The Hospital Pharmacy — Now a Sophisticated Manufacturing Plant

Automation — with the barcode as the foundation — has transformed the hospital pharmacy into a high-tech manufacturing plant that allows pharmacists to focus on direct patient care. Although automation in the pharmacy requires a significant capital investment, it reduces labor costs, lowers the risk of dispensing errors, optimizes inventory control, and provides better security, among other benefits.


The barcode is at the foundation of pharmacy workflow as the hospital pharmacy tracks the flow of drugs from their receipt at the hospital to their administration at the patient bedside. Key steps in the workflow include:

Receiving, breakdown, and storage. The pharmacy staff receive bulk supplies — which are usually shipped directly from the wholesaler — in the receiving/ breakdown area. Items are held in a bulk storage area or broken down and sent to the packaging area, where barcoding and stocking take place. Medications are then sent to the unit dose order processing area, or the intravenous (IV) preparation room, or prepared to be used with automated dispensing equipment.

Medication dispensing. The primary activity of the hospital pharmacy is dispensing medications to patients in response to physician orders or prescriptions, which may be faxed, sent electronically, or delivered via a pneumatic tube system or courier. When order verification is completed, the pharmacy sends an initial “first dose,” or “stat” order which, denotes its urgency, to the patient care unit. It is packaged as an individual unit dose with the patient’s name, drug name, strength, expiration date, and barcode affixed to the package. The nurse administers the initial dose to the patient prior to delivery of the remaining medications needed for the patient within a 24-hour period. Barcoding technology allows the nurse to scan his/her identification badge, the unit-dose packet, and the patient’s wrist band.

Hospital-wide distribution. The process of stocking an adequate supply of the required medications on the patient care units varies depending on the size and physical layout of the facility. The most common distribution process used by hospital pharmacies is an exchange cart system. A medication cart is stocked in the pharmacy with all the medications required for the patients on a specific nursing unit for a 24-hour period. The cart contains multiple secure compartments to house individual drawers, cassettes, or bins for each patient’s medications in unit-of-use form — a tablet, a vial of liquid, or a prefilled syringe. The depleted carts are then exchanged with newly replenished ones and unused medications are put back into inventory in the pharmacy. Medication carts may be supplemented with automated medication dispensing cabinets or carts that contains floor stock — high-volume medications such as pain relievers, gastrointestinal drugs, and cough suppressants. The hospital pharmacy also provides IV medications or fluids that are administered directly into the patient’s vein. Most IV solutions are purchased commercially and are administered to patients by nursing personnel.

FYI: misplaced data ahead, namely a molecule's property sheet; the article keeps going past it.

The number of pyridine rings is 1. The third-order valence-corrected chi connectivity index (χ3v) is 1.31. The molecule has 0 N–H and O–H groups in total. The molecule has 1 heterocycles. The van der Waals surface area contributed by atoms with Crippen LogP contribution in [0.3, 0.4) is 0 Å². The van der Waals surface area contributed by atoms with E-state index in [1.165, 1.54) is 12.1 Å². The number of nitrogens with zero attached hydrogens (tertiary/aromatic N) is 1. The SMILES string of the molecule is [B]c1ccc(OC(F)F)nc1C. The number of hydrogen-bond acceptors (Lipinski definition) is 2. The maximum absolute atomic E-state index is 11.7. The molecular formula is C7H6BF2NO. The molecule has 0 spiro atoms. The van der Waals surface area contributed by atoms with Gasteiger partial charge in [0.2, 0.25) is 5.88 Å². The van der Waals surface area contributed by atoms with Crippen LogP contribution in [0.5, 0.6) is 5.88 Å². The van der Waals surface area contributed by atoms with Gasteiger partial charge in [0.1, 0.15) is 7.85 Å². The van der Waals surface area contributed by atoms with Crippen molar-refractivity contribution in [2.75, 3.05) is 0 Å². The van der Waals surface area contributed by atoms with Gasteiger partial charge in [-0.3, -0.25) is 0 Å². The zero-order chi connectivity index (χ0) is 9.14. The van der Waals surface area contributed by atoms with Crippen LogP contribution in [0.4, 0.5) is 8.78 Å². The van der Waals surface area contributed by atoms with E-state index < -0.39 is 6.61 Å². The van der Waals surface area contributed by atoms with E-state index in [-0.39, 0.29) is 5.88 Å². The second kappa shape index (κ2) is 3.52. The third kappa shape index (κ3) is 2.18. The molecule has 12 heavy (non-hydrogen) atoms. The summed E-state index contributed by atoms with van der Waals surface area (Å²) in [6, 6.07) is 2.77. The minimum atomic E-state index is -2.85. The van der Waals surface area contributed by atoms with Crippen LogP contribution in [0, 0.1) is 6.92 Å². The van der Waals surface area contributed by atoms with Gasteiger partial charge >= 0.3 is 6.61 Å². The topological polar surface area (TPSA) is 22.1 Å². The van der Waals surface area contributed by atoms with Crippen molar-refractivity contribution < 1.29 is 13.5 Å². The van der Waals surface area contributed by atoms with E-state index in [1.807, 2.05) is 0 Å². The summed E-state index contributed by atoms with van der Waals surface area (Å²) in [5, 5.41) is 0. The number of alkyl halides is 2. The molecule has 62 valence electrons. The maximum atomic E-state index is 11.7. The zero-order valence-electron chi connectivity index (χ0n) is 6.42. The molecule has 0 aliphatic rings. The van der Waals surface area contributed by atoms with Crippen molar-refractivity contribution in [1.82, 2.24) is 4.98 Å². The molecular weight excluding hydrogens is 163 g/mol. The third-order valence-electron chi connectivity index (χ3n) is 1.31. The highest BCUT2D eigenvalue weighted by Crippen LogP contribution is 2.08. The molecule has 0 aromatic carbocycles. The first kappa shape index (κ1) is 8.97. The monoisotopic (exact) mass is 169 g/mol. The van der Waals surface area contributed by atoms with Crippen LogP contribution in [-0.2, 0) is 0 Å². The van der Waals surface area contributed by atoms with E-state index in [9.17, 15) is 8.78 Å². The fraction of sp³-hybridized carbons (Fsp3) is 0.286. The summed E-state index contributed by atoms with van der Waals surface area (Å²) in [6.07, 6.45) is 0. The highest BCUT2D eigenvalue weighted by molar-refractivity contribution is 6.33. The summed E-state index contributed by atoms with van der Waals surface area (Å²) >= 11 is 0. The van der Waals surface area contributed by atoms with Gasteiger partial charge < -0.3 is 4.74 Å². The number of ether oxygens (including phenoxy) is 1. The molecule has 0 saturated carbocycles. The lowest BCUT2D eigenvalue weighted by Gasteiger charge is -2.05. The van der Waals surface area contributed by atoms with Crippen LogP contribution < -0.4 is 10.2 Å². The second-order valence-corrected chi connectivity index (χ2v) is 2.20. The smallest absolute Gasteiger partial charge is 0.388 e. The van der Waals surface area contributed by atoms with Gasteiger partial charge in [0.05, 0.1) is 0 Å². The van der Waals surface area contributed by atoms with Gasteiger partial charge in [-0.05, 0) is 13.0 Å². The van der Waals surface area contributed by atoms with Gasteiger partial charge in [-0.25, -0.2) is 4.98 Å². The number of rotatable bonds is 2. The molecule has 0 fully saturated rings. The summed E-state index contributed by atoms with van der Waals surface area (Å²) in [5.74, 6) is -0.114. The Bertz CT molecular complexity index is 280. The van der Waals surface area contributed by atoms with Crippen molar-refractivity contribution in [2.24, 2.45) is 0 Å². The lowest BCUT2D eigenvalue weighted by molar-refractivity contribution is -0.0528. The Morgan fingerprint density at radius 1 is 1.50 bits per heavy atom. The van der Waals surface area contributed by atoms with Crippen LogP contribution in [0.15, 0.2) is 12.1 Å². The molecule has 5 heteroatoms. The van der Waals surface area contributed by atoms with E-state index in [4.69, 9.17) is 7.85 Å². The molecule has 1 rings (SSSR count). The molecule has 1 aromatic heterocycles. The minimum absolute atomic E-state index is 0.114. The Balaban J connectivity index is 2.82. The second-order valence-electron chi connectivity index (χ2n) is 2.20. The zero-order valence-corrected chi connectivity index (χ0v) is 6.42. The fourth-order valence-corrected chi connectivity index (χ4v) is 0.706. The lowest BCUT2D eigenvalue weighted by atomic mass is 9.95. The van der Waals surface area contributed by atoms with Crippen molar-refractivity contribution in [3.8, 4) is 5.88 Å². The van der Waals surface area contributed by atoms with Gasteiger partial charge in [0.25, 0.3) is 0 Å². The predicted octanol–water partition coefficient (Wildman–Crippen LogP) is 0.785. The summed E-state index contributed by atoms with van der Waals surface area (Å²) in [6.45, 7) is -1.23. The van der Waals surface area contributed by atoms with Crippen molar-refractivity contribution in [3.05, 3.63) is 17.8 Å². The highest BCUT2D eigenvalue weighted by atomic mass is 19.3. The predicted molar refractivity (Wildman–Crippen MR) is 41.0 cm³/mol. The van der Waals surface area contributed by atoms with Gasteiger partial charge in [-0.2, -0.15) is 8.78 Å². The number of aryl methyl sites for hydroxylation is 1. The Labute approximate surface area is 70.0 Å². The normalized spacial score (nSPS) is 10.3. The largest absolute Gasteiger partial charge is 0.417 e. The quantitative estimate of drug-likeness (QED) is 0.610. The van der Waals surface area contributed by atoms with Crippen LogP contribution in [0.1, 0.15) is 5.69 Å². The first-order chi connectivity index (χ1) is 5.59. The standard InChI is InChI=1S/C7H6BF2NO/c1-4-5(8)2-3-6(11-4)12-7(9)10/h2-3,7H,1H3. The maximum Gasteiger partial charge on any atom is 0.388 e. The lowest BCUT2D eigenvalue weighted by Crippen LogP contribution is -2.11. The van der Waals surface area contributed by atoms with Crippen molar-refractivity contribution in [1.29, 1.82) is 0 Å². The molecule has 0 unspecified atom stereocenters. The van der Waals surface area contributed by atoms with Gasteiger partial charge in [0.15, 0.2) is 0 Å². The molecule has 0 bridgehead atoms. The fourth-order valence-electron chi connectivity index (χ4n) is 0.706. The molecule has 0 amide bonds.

A high-volume pharmacy today looks more like a sophisticated manufacturing plant than a clinical department. Over the past decade just about any pharmacy task — that once was performed at a hands-on workstation — has been automated. Some large hospitals have automated the entire process from electronic physician orders to individual patient cassettes ready for cart loading and delivery to the patient care unit as shown in figure below. Using barcode technology, sophisticated software, and automated storage and dispensing systems, robotic arms pick, package, and dispense individual doses of pills, compound sterile preparations, and fill IV syringes and bags. An automated inventory management system keeps track of all the products and automated pharmacy warehouses provide refrigerated and nonrefrigerated storage and retrieval of medications and supplies. In addition to filling medication orders, autonomous mobile robots are being used to make secure deliveries throughout the hospital.